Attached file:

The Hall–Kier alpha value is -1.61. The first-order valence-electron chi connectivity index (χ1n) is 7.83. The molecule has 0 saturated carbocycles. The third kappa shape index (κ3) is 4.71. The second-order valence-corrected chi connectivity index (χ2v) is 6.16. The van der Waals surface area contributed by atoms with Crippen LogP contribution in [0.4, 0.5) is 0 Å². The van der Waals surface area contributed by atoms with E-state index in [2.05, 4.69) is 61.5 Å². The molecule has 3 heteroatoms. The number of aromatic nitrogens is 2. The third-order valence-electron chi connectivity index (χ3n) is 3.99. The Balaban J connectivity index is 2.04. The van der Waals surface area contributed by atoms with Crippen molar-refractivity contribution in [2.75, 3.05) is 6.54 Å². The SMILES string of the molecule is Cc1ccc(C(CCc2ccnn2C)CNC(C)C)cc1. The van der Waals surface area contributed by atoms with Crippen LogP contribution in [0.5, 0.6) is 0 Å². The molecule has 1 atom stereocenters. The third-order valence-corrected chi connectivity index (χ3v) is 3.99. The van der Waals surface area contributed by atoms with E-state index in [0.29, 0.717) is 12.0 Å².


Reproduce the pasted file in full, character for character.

The Hall–Kier alpha value is -1.61. The first-order valence-electron chi connectivity index (χ1n) is 7.83. The molecule has 0 saturated carbocycles. The third kappa shape index (κ3) is 4.71. The second-order valence-corrected chi connectivity index (χ2v) is 6.16. The van der Waals surface area contributed by atoms with Crippen LogP contribution in [0.4, 0.5) is 0 Å². The van der Waals surface area contributed by atoms with E-state index in [2.05, 4.69) is 61.5 Å². The molecule has 3 heteroatoms. The number of aromatic nitrogens is 2. The third-order valence-electron chi connectivity index (χ3n) is 3.99. The Balaban J connectivity index is 2.04. The van der Waals surface area contributed by atoms with Crippen molar-refractivity contribution in [2.75, 3.05) is 6.54 Å². The SMILES string of the molecule is Cc1ccc(C(CCc2ccnn2C)CNC(C)C)cc1. The van der Waals surface area contributed by atoms with Crippen LogP contribution in [0.5, 0.6) is 0 Å². The molecule has 1 atom stereocenters. The third-order valence-corrected chi connectivity index (χ3v) is 3.99. The van der Waals surface area contributed by atoms with E-state index in [0.29, 0.717) is 12.0 Å².